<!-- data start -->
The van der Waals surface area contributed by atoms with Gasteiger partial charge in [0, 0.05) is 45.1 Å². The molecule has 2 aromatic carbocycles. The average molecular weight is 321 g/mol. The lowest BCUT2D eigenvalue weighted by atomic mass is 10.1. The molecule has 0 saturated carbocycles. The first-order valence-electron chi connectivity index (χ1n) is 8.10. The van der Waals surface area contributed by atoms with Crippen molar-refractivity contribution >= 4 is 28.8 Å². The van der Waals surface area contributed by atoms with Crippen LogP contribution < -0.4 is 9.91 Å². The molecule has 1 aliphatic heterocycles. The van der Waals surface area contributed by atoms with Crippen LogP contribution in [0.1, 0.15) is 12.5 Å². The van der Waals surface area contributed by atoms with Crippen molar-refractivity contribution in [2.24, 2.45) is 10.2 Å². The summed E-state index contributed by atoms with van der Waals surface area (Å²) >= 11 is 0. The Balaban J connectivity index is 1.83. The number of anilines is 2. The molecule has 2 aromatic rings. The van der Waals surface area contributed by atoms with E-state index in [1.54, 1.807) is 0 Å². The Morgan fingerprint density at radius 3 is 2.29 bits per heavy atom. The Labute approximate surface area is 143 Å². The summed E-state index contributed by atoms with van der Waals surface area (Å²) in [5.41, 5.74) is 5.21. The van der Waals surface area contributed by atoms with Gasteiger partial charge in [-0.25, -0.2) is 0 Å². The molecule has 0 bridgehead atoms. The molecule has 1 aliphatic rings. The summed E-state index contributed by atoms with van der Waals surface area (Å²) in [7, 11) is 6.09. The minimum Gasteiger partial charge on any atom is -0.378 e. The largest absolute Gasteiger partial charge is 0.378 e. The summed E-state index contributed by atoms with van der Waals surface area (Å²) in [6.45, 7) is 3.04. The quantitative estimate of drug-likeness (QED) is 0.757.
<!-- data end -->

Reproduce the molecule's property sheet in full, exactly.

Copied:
The van der Waals surface area contributed by atoms with Gasteiger partial charge in [0, 0.05) is 45.1 Å². The molecule has 2 aromatic carbocycles. The average molecular weight is 321 g/mol. The lowest BCUT2D eigenvalue weighted by atomic mass is 10.1. The molecule has 0 saturated carbocycles. The first-order valence-electron chi connectivity index (χ1n) is 8.10. The van der Waals surface area contributed by atoms with Crippen molar-refractivity contribution >= 4 is 28.8 Å². The van der Waals surface area contributed by atoms with Crippen LogP contribution < -0.4 is 9.91 Å². The molecule has 1 aliphatic heterocycles. The van der Waals surface area contributed by atoms with Crippen LogP contribution in [0.1, 0.15) is 12.5 Å². The van der Waals surface area contributed by atoms with Crippen molar-refractivity contribution in [2.24, 2.45) is 10.2 Å². The summed E-state index contributed by atoms with van der Waals surface area (Å²) >= 11 is 0. The Balaban J connectivity index is 1.83. The number of anilines is 2. The molecule has 2 aromatic rings. The van der Waals surface area contributed by atoms with E-state index in [1.54, 1.807) is 0 Å². The Morgan fingerprint density at radius 3 is 2.29 bits per heavy atom. The Labute approximate surface area is 143 Å². The summed E-state index contributed by atoms with van der Waals surface area (Å²) in [5.41, 5.74) is 5.21. The van der Waals surface area contributed by atoms with Gasteiger partial charge in [-0.25, -0.2) is 0 Å². The molecule has 0 bridgehead atoms. The molecule has 1 aliphatic rings. The summed E-state index contributed by atoms with van der Waals surface area (Å²) in [7, 11) is 6.09. The minimum Gasteiger partial charge on any atom is -0.378 e. The largest absolute Gasteiger partial charge is 0.378 e. The summed E-state index contributed by atoms with van der Waals surface area (Å²) in [6.45, 7) is 3.04. The quantitative estimate of drug-likeness (QED) is 0.757.